Content sponsored by #denigris1889
Something was off.
I made this dish and it didn’t work. Dennis took a bite and gave me that look that spoke volumes. It was a kind look yet one that showed sensory discomfort after that first bite.
Something was off.
Two weeks ago I browsed my cookbooks and Pinterest for inspiration. I was determined to make a pan of simple roasted cipollini onions with balsamic and sugar. What could go wrong?
The balance was off and I couldn’t figure it out. It looked gorgeous but the taste wasn’t quite right.
Fast-forward a week. I planned a half-day of vacation to attend a vinegar 101 school here in Bentonville that was hosted by two of the De Nigris family members. We are talking generations of grape growers that produce some of the finest vinegars in the world. I was excited to learn all about their complete line of De Nigris balsamic vinegars that spanned the classification spectrum of white eagle, bronze eagle, silver eagle, gold eagle, platinum eagle, and aged.
“Why would we need so many different types of balsamic?”
It was a question begging to be answered.
In a nutshell, good quality balsamic is measured by its concentration of grape must and whether or not it is intended for cold foods, hot foods, or gourmet foods. It is all about how the balsamic reacts with the temperature of the foods.
I figured out what was wrong with my cipollini’s! I used the De Nigris white eagle balsamic that was intended for cold foods. I messed with nature. So, out came the sauté pan again, only this time reached for the De Nigris goldeagle balsamic, which is perfect for hot foods. Even though I no longer had the cipollini onions, my always-available sweet Vidalia onions and shallots were ready for the test.
Ladies and Gents, the mystery is solved!
The onions and shallots all but applauded and thanked me for taking care of them properly. The taste was astounding and all I changed was the balsamic intensity!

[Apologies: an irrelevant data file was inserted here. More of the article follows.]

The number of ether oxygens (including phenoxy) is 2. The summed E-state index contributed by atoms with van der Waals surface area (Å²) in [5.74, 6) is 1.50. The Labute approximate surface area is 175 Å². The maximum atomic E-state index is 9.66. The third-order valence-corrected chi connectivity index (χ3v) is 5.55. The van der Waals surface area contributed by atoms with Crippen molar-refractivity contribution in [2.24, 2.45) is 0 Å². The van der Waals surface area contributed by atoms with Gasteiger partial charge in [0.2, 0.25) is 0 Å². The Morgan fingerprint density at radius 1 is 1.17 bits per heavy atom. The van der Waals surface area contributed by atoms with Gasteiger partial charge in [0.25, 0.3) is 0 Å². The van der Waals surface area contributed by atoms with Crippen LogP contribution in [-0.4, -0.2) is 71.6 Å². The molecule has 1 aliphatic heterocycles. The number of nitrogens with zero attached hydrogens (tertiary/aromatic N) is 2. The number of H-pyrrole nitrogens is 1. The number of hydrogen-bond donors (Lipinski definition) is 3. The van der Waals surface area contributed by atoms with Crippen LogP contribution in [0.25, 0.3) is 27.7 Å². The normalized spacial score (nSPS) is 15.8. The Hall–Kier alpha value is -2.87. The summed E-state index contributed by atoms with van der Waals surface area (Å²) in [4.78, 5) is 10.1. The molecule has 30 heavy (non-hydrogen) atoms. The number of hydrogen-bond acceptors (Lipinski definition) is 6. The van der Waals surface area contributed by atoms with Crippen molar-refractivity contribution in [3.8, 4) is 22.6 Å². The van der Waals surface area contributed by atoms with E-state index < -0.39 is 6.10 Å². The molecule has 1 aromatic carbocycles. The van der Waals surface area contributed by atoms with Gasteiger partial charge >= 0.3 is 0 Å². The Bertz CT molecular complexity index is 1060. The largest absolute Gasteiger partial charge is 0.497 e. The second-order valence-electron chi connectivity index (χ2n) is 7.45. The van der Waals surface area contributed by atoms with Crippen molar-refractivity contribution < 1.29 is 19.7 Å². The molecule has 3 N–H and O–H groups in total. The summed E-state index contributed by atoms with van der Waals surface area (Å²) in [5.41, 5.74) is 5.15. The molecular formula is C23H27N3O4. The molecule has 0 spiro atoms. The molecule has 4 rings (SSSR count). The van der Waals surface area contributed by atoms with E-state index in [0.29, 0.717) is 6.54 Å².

Consider me now educated.
Pan roasted sweet onions with balsamic
1 medium size sweet Vidalia onion
4 medium size shallots
2 tablespoons butter
¼ cup De Nigris gold eagle balsamic vinegar
1 minced garlic clove
½ teaspoon sea salt
¼ teaspoon ground black pepper
Peel onion and shallot skins and slice in half. Place in cold water and let sit for 15 minutes. This will even out the “bite” of the onions.
Melt butter on high heat and then lower to medium heat.
Add sugar and stir until melted.
Add vinegar and garlic and simmer for 2 minutes.
Add drained onions.
Sprinkle with salt and pepper. Let it simmer for 2 minutes.
Flip over onions and shallots and spoon juices over them until saturated.
Cover and let simmer for 30 minutes.
Remove lid and cook for 5 minutes or until juices reduce to desired level.
Remove from heat and serve as a side accompaniment to meat or poultry. It is also an excellent addition to cubed steak if you allow the juices to cook down with the meat.
I am curious to know if you knew about the different grades of balsamic that work best with cold and hot dishes. Did you?
Oh, I can’t wait to tell you about the aged vinegar that we tasted on ice cream.
Eat well, my friends.